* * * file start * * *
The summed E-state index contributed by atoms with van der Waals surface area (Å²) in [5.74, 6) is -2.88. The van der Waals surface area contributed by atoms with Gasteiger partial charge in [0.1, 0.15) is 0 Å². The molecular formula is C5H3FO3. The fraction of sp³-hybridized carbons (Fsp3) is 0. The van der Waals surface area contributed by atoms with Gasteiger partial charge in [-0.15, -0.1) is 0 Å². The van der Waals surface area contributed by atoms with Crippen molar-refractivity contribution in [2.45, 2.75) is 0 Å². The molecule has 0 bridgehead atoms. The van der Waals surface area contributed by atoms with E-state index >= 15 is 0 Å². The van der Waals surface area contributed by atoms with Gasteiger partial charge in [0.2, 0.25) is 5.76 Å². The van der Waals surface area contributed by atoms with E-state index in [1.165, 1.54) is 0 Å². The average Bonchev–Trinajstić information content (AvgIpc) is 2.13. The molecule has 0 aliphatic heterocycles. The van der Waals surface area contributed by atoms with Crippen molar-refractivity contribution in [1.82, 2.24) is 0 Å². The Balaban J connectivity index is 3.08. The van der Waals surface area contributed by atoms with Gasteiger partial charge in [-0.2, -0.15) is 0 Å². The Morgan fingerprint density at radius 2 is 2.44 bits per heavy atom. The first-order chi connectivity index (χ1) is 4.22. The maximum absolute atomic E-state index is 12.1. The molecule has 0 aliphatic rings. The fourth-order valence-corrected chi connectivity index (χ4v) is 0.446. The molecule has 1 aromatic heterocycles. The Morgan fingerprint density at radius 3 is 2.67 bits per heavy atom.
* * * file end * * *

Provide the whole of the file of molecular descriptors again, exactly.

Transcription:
The summed E-state index contributed by atoms with van der Waals surface area (Å²) in [5.74, 6) is -2.88. The van der Waals surface area contributed by atoms with Gasteiger partial charge in [0.1, 0.15) is 0 Å². The molecular formula is C5H3FO3. The fraction of sp³-hybridized carbons (Fsp3) is 0. The van der Waals surface area contributed by atoms with Gasteiger partial charge in [-0.15, -0.1) is 0 Å². The van der Waals surface area contributed by atoms with Crippen molar-refractivity contribution in [2.45, 2.75) is 0 Å². The molecule has 0 bridgehead atoms. The van der Waals surface area contributed by atoms with E-state index >= 15 is 0 Å². The van der Waals surface area contributed by atoms with Gasteiger partial charge in [0.2, 0.25) is 5.76 Å². The van der Waals surface area contributed by atoms with E-state index in [1.165, 1.54) is 0 Å². The average Bonchev–Trinajstić information content (AvgIpc) is 2.13. The molecule has 0 aliphatic heterocycles. The van der Waals surface area contributed by atoms with Crippen molar-refractivity contribution in [1.82, 2.24) is 0 Å². The Balaban J connectivity index is 3.08. The van der Waals surface area contributed by atoms with Gasteiger partial charge in [-0.2, -0.15) is 0 Å². The Morgan fingerprint density at radius 2 is 2.44 bits per heavy atom. The first-order chi connectivity index (χ1) is 4.22. The maximum absolute atomic E-state index is 12.1. The molecule has 0 aliphatic rings. The fourth-order valence-corrected chi connectivity index (χ4v) is 0.446. The molecule has 1 aromatic heterocycles. The Morgan fingerprint density at radius 3 is 2.67 bits per heavy atom.